Charge the battery for four to twenty-four hours with a motorcycle battery charger or battery tender of your choice that follows the guidelines we mentioned above.
Step 4- Let The Battery Settle For An Hour After Charge
Once you have charged the battery, remove the battery charger, and let the battery settle for one hour.
Step 5- Recheck Battery Acid Levels, and Top Off If Necessary
After the hour has passed and you let the battery settle, check the battery acid level to make sure that the battery acid level is still above the lower level mark. If the battery acid has dropped below the lower level mark, go ahead add additional battery acid until you reach the upper-level mark.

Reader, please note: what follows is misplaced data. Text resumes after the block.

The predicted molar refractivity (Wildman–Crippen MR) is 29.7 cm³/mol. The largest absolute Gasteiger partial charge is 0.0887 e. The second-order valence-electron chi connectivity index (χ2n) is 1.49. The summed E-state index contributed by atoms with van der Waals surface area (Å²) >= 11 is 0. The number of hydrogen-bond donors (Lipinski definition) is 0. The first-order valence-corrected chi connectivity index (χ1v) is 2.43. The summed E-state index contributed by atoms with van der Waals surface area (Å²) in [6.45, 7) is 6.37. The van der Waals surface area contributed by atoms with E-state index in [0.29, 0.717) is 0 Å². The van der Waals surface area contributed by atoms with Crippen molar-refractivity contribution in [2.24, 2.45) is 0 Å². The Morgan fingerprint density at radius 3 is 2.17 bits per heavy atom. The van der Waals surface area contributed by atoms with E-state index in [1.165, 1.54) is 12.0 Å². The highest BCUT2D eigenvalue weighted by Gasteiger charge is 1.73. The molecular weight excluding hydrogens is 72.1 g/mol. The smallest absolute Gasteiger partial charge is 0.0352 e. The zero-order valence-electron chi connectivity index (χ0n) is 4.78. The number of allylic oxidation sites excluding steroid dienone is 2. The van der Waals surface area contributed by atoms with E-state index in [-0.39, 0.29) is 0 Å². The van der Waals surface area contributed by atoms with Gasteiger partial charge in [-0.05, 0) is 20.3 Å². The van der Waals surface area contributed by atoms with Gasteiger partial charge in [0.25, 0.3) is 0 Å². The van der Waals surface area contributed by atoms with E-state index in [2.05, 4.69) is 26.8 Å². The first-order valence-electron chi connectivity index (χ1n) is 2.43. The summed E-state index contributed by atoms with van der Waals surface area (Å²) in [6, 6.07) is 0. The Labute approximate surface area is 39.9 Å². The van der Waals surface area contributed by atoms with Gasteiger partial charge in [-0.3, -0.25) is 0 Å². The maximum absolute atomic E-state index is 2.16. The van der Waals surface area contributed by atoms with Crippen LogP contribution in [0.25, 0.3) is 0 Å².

Step 6- Re-secure Yellow Stoppers and Reconnect Battery
Re-secure the yellow stoppers to the battery on top of the motorcycle battery.
Reconnect the motorcycle battery to your motorcycle or scooter, attaching the positive terminal first.
Charge a Maintenance Free or Sealed Battery
Remove the tin foil strip that is attached to the top of the battery. Remove the battery acid pack from the plastic bag but do not remove the foil that covers the top of the acid pack.
Invert the acid pack into the top of the battery so that the foil cover tops are covering the acid holes at the top of the battery. Press firmly down into the holes of the battery. A set of spikes will pierce the tin foil attached to the battery acid pack and let the acid out slowly.
Tap the battery acid pack occasionally until all of the battery acids have gone into the battery. Depending upon the battery, you might need to use just one or two battery acid packs. Use all of the battery acids that are required for the battery so that you can get a full battery charge.